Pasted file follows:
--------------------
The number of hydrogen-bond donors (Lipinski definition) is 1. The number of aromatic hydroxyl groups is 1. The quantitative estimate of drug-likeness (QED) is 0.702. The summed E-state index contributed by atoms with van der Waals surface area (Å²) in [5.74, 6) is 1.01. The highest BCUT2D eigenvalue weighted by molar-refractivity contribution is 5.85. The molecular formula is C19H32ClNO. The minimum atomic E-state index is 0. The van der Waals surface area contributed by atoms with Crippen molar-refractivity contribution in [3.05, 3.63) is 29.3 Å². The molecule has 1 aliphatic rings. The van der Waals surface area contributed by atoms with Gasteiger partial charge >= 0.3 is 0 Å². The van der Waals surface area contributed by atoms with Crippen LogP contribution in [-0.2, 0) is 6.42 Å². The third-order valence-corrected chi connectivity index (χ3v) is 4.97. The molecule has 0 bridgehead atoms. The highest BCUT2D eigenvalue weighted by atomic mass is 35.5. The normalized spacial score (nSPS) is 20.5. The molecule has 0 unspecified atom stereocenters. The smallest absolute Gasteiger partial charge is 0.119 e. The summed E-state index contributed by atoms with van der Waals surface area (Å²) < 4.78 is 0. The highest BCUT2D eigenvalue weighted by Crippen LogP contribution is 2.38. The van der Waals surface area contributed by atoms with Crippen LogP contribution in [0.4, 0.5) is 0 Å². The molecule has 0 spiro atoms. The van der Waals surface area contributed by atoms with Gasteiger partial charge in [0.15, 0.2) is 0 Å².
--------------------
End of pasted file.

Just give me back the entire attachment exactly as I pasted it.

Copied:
The number of hydrogen-bond donors (Lipinski definition) is 1. The number of aromatic hydroxyl groups is 1. The quantitative estimate of drug-likeness (QED) is 0.702. The summed E-state index contributed by atoms with van der Waals surface area (Å²) in [5.74, 6) is 1.01. The highest BCUT2D eigenvalue weighted by molar-refractivity contribution is 5.85. The molecular formula is C19H32ClNO. The minimum atomic E-state index is 0. The van der Waals surface area contributed by atoms with Crippen molar-refractivity contribution in [3.05, 3.63) is 29.3 Å². The molecule has 1 aliphatic rings. The van der Waals surface area contributed by atoms with Gasteiger partial charge >= 0.3 is 0 Å². The van der Waals surface area contributed by atoms with Crippen LogP contribution in [-0.2, 0) is 6.42 Å². The third-order valence-corrected chi connectivity index (χ3v) is 4.97. The molecule has 0 bridgehead atoms. The highest BCUT2D eigenvalue weighted by atomic mass is 35.5. The normalized spacial score (nSPS) is 20.5. The molecule has 0 unspecified atom stereocenters. The smallest absolute Gasteiger partial charge is 0.119 e. The summed E-state index contributed by atoms with van der Waals surface area (Å²) < 4.78 is 0. The highest BCUT2D eigenvalue weighted by Crippen LogP contribution is 2.38. The van der Waals surface area contributed by atoms with Crippen LogP contribution in [0.4, 0.5) is 0 Å². The molecule has 0 spiro atoms. The van der Waals surface area contributed by atoms with Gasteiger partial charge in [0.15, 0.2) is 0 Å².